As a splinter GenX/Boomer [1], the color of sky in my youth was that of a television, tuned to a dead channel. The streets of LA were wet, and it rained and the buildings rotted and dripped.

I didn’t get any of that in this drought-stricken, smoky, orange-skied pandemic world.

The cars sound like Jetsons cars. They do figuratively fly down the streets, almost impossible to hear. But don’t actually fly.

The Camaros and Challengers and Mustangs sound like American Graffiti [2].

It remains true in all ages and all dystopias that you know the score, pal. You’re either cop, or little people.

 
 

[1] Douglas Coupland is my age. I don’t feel like a boomer [2]. I don’t care what demographers say about the year I was born. Curves don’t linearly determine economics or sociology (haha Laff). I didn’t get a pension, low house prices, a lifetime job, or a summer of love. I did get punk, grunge, alt-country, AIDS, Reagan, a 401k, antibiotic-resistant STDs, neoliberalism, end-stage capitalism, worthless startup stock options, OWS, and cheap college tuition. The collateralized tranche meltdown gave me a house and a dog and an old sports car.
 
[2] OK, boomer.

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Mode of transport does not matter

 

It’s one thing when a car tries to pass on a blind curve while you’ve going the speed limit on a 5% downhill grade and almost head-ons into the oncoming traffic just to get around you before a stop sign in 200 m. [1]

After decades on the planet, and especially the last four years, I suppose I shouldn’t be surprised when people on bikes are assholes to other people on bikes… but I was.

And I suppose I’ll be a bit less surprised next time.

 
 

[1] This guy had a Larry Elder sign in front of his house for about 4 days before the election, and no days after. I guess that’s not something you’d want to be proud of. It fits right in with someone who’s willing to have a head-on collision because he can’t wait a few seconds (literally maybe five – I was going 29 mph and have the GPS to prove it) to get to the next stop sign. He didn’t stop at that stop sign, or the one before. So I don’t ever want to hear any shit about bikes not following the rules of the road. When the two-ton murder machines start following the rules of the road, or even begin to understand the concept of “right-of-way”, then I’ll stop doing Idaho stops, which ought to be legal.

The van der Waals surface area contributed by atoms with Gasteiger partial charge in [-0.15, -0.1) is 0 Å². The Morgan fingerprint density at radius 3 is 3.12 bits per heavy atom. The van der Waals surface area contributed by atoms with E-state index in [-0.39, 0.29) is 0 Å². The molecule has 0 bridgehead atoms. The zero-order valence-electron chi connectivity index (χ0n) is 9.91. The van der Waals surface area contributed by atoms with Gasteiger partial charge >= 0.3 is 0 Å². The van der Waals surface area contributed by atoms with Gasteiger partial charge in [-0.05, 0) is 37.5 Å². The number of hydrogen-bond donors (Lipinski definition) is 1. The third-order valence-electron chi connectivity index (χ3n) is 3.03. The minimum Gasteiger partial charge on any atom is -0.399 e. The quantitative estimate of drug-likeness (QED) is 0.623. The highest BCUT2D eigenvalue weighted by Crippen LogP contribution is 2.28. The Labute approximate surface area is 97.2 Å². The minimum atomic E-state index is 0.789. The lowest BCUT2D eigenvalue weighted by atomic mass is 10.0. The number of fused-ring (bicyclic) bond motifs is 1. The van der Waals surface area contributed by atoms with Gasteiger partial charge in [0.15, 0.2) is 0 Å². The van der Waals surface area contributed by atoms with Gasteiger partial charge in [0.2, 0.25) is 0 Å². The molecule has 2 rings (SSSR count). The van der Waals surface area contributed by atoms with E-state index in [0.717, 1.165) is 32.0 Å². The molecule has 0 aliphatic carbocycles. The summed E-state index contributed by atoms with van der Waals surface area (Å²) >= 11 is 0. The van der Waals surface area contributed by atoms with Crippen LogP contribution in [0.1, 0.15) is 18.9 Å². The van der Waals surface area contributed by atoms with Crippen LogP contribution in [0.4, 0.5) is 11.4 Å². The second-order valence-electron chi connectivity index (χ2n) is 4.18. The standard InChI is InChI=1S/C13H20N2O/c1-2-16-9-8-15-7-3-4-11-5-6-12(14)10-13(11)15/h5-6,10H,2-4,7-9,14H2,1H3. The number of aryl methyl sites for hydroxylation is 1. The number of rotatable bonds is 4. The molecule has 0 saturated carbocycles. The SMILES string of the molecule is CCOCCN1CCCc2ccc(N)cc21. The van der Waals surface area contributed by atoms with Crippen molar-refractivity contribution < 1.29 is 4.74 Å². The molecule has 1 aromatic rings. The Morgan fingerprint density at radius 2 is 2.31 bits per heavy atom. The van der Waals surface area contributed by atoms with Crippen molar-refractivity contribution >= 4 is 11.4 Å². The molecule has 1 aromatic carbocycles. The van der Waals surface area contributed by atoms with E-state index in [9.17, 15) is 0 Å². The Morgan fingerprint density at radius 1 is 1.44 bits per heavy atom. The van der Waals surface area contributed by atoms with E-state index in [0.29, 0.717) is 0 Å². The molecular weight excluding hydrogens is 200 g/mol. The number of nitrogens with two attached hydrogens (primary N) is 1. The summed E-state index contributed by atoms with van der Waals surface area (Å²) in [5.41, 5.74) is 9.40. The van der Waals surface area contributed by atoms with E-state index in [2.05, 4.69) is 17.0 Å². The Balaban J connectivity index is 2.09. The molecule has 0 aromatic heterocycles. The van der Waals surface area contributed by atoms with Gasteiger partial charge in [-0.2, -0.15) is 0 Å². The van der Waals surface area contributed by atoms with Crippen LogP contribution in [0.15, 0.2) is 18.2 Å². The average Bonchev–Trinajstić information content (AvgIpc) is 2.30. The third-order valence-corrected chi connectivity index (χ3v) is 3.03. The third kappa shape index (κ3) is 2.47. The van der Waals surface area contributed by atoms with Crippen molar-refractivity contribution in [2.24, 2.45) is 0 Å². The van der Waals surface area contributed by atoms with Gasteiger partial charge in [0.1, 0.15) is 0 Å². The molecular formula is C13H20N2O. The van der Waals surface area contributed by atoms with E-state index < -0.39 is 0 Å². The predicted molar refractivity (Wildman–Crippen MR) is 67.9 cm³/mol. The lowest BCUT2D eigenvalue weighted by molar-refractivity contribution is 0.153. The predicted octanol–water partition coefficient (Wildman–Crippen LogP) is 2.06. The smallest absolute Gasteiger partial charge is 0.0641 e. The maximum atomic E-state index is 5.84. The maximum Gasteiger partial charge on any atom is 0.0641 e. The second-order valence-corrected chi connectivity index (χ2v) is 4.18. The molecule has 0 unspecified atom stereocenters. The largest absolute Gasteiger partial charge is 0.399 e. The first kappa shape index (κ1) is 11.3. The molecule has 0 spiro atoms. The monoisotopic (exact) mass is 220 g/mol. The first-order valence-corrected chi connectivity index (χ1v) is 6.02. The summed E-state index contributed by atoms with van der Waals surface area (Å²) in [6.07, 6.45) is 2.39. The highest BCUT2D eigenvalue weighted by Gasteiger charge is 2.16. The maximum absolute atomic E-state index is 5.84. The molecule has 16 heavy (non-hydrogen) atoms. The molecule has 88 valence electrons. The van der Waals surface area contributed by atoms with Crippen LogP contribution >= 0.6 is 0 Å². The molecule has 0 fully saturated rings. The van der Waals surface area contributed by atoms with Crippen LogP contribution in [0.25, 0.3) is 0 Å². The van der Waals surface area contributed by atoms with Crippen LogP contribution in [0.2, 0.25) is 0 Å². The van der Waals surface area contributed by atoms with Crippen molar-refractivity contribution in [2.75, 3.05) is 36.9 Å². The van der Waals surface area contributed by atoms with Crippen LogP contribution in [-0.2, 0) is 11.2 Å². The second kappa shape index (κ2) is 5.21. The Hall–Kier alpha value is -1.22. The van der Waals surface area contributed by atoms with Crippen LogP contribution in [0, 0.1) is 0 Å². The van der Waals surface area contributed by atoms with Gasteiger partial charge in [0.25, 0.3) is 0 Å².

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PotD 20210904

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Climbing ethics

I was once again listening to the dynamic climbing duo [1] while working out in the backyard [2]. Now they’re complaining that, if you roll up to one of the most popular crags in the US, in prime season, with four kids [3] and a huge posse, you get to be all pissy if the group that got there before you doesn’t want to let you and yours into the line-up.

The more stupid one ranted about isn’t it climbing ethics that everyone gets a turn? How dare they say, well, we got here first, and we have four people climbing this, so if you and all your crew takes a turn, we all get one burn and that’s it. Oh my god, how rude can these people who woke up early and got here before me be? I shall post a strongly worded 140 character twit about this. Or spend 20 minutes of an hour-long podcast crying about it.

Well, no. No it is not, and never has been. If you walk up to Nutcracker on a Sunday after a late morning brunch at the Ahwahnee, do you get a turn? No you do not. You go back to your Sprinter van, and get up earlier tomorrow, hipster.

If you walk up to the Grande Grotta at 10 am, should you be surprised when you find out there are already five people in line on the route you wanted to do? Should they let you in, given that a burn might take 40 minutes? Would you demand your rights as an American? Or would you skulk off and just find another damn route?

Because the rule is, and has ever been: First Come, First Serve, baby.

Even if they’re your draws [4]

At some point you get up earlier, or come later [5], if you don’t want to wait in line on a popular climb.

And oh by the way, the super boss climbers who wanted to get on the climb, and were super pissy and rude about it to the people who got there before them, still got to get on the climb before the end of the day. Just not when exactly they first wanted to. And though these super boss climbers who were pissy and rude were walking around like, well, I’d just onsight this, if you’d let me take your turn, peon, on the climb that you woke up early to get to, you peasant, the super boss climbers did not in fact onsight the climb, and had to come back the next day to try to send again.